04/11/2015 6:20 PM AEDT | Updated 15/07/2016 12:50 PM AEST

The Rules Of Borrowing Other People's Valuables

Ali Smith via Getty Images
Broken sunglasses and high heel shoe

Stacey* was going to a black tie ball, and with no floor lengths gowns in her closet, asked Alicia if she could borrow her Carla Zampatti emerald green satin show stopper. Alicia obliged, though cringed when she saw late night party photos of Stacey in said gown upload to Facebook. When the gown was returned Stacey was adamant that the cigarette hole was there all along.

And so goes many a tale when friends borrow each other's valuables. A similar thing happened to Blake when he lent his lawnmower to Marty*, who broke the blades running over a bunch of sticks, only to offer a measly slab of beer as payment.

While grown adults should know how to conduct themselves when it comes to borrowing, a quick anecdotal survey reveals that almost everyone has a horror story or two.

"No matter the item -- whether it's a platter, piece of clothing or electronic device -- the borrower really needs to replace the items if it is returned ruined or broken," Kate Fisher, Director of Closet Collective, a dress hire company, told The Huffington Post Australia.

Michelle Worsley, Director of Just Once agrees. "Honesty is always the best policy. If something happens to an item that a friend has lent you, let them know as soon as possible.

"If it’s something small that can be fixed, tell them that you will have it repaired immediately. If it’s irreparable and it’s still available in stores, then you need to buy another one, or give them the cash equivalent."

With the repair or replace policy sorted, when is it actually okay to borrow in the first place?

"You should only really ever ask very close friends," Fisher said.

"It can be awkward if you ask an acquaintance to loan an item -- it might put them in a tough position where they feel as though they can't say 'no'.

"It also comes down to the item. Machinery like drills are fine as little to no wear and tear occurs. Formal dresses are more accepted as they are expensive to purchase and rarely worn, but an everyday item like a denim jacket, for example, is a little strange. You're best off investing in your own staple pieces."

"There are some things that are just not ok to borrow from friends," Worsley added.

"You wouldn’t (or shouldn’t) want to borrow your friends’ gym gear for example. Shoes are another no-go zone for me. For more 'everyday' items I think it really depends on how close you are to your friend. Your bestie would probably give you the shirt off their back but Suzie from accounts at work might not feel so comfortable lending you her blazer for that meeting next week."

Worsley also points out that it's improper to ask to borrow an unused item.

"It’s highly inappropriate to ask if you can wear or use an item before the purchaser has even had the chance. If you want to remain friends you should really wait until the item has been used a few times before you call in the favour."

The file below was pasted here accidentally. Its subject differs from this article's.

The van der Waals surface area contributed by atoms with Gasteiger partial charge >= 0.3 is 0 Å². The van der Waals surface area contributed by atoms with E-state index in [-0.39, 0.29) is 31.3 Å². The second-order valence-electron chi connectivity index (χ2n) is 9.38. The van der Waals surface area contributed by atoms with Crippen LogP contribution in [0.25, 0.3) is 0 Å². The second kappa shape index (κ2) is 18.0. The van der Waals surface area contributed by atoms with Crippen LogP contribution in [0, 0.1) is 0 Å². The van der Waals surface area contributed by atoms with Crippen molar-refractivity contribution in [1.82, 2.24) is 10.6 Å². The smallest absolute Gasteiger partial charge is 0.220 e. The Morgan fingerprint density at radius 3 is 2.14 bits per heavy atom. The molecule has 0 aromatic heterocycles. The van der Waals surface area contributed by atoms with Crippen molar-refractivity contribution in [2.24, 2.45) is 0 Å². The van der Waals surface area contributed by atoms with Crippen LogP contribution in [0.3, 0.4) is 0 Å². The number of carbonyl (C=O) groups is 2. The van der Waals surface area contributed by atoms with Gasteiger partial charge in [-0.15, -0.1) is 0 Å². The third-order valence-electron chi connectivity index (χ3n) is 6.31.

It should go without saying that the way you treat the borrow item is hugely important, though Fisher points out that she's often surprised at what people try to get away with.

"Women wearing fake tan when borrowing clothing is a big problem. Tan will often transfer on light fabrics, especially around the arm and neck holes, and is difficult to wash or dry clean out. Borrowers should also avoid smokers or smoking."

Whether you've encountered smokers and fake tan or not, you should always dry clean clothing before returning.

"If you borrow something to wear from a friend you must have it dry cleaned before you return it. Especially if you want to be able to borrow anything again in the future. If your friend has been kind enough to loan you something from her wardrobe then you should make the whole process as easy and hassle free as possible for her.

"Whatever you borrowed should be returned in a state that is ready for her to wear straight away."

People should also liken borrowed items to a new purchase says Fisher, and assume a return period is in place.

"The person who is requesting to borrow the item should collect it and drop it back, ideally within a week. Asking the owner to come and collect their item is rude, and they shouldn't have to ask for it back -- you should return it promptly without prompting.

"It is also nice to return it with a little gift like chocolates or flowers. It doesn’t have to be expensive (in fact even just a handwritten card goes a long way, just something that shows them that you really appreciate the favour," Worsley said.

Lastly, keep in mind that the whole purpose of a loan is to use an item you have no intention in purchasing because you only need to use it that one time.

"The loan of an item should be for one use only. If you need to use it more than once, consider buying your own. If you've moved house and have a new patch of grass you should probably buy a lawnmower instead of borrowing the neighbour's repeatedly," Fisher said.

*Names have been changed to protect the bad borrowers.